Rubio: “The basics of economic growth have been unchanging. ... Some of the things that I hope government will focus on in months to come – things that I believe we can embrace on a bipartisan level, things that are not about ideology or a belief in a certain set of principles held by a particular party, but the basic elements of economic growth – are the things that I hope the policy makers like myself will begin to focus on again.”
Senator Marco Rubio, Remarks As Delivered
U.S. Hispanic Chamber Of Commerce Annual Convention
September 18, 2011
Miami Beach, FL
RUBIO ON PRO-GROWTH TAX, REGULATORY & ENERGY POLICIES
RUBIO: “There’s a lot of talk about what government can do to help create jobs and opportunity, but I want to share a few things, basic things, that I think government can do. And let me say right now, when I talk about these issues, sometimes there’s a level of frustration because people want to hear something novel and unique and different. The reality is that the basics of economic growth have been unchanging. The American free enterprise system is providing more opportunity than any economic system in the history of the world. And these are the things I hope we will embrace again as a nation.
“So, some of the things that I hope government will focus on in months to come, things that I believe we can embrace on a bipartisan level, things that are not about ideology or a belief in a certain set of principles held by a particular party, but the basic elements of economic growth are the things that I hope the policy makers like myself will begin to focus on again. Things like a tax code that is simple. That’s why we need tax reform. It’s not simply about tax cuts, it is about creating a tax system that is fair, easy to understand and possible to predict. About a regulatory code whose cost of compliance is not so high that people decide not to do business in this country. About our energy needs. The cost of energy is a real cost of doing business. There is a reason why the Chinese will drill a hole anywhere they can get their hands on. Because energy costs are real. Lucky for us as a nation, we don’t have to be environmentally irresponsible as China is, but we do need policies that encourage energy innovation and energy independence for the United States”.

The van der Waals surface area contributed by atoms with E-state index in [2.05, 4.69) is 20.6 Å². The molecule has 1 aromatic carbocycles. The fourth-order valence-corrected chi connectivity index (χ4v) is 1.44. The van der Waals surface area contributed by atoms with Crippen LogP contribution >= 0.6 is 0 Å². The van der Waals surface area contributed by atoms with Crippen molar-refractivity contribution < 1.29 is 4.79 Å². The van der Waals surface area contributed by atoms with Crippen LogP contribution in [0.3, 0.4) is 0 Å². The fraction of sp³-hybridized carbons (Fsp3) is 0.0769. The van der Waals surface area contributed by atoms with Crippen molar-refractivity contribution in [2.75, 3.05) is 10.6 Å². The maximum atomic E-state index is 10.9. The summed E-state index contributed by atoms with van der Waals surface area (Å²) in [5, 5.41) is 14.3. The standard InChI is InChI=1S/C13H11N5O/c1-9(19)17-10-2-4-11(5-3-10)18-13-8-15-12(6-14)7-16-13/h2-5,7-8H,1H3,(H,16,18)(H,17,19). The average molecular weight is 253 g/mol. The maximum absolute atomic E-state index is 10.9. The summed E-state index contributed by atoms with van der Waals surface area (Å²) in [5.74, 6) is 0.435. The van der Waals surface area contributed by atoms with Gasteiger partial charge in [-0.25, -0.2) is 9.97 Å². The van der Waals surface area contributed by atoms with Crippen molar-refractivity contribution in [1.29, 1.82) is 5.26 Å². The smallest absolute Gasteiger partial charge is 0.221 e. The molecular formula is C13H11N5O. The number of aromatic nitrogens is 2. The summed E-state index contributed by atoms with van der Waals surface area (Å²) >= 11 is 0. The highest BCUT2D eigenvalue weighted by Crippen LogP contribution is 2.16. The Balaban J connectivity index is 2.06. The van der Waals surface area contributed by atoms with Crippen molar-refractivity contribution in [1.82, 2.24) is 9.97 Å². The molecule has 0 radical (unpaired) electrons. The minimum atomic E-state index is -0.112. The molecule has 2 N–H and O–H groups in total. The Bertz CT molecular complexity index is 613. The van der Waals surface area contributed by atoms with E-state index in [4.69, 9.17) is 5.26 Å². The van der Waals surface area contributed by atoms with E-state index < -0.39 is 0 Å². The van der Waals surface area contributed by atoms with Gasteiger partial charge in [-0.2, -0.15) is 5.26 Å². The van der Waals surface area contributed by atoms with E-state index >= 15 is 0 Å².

RUBIO ON PROMOTING A 21ST CENTURY WORKFORCE
RUBIO: “Two more things I hope we’ll touch upon: number one is investing in our people. The lifeblood of any economic system is a qualified and motivated workforce. And that begins with us, number one by placing a premium on education, as a cultural value. We must be frank with our children and grandchildren, that in this new century, in the twenty-first century, there will simply not be enough jobs in America for people that do not have some sort of advanced education. And that’s why it is the proper role of our federal government to invest in things like Pell grants and our student loan program. But it is incumbent on us as a community to also place value on this and to incentivize these things.
“In addition, I grow increasingly frustrated at how, in our nation, we have stigmatized career education. How we’ve made career education appear to be something beneath people when in fact it is something we desperately need. There are kids that don’t want to go to a four year university, but they’re really good at fixing things, making airplane engines or maybe they’ve never met a computer program they can’t solve. There is no reason why this nation cannot have an educational system that allows children to graduate high school, not just with a high school diploma, but an industry certification and some technical skill that they can use to provide for themselves & their families in the future”.
RUBIO ON APPROVING FREE TRADE AGREEMENTS
RUBIO: “Another thing that is near and dear to the heart of this community, and to this group, is international trade which is a logical thing, particularly in this hemisphere. The twenty-first century holds extraordinary promise for the Western Hemisphere. Not just for Latin America, by the way, not just for the Western Hemisphere, but for the whole world, and particularly for the United States. Imagine the growing number of nations with people prosperous enough and secure enough to trade with us, and to buy the things that our children and grandchildren will invent and hopefully build. That is the promise of free trade agreements.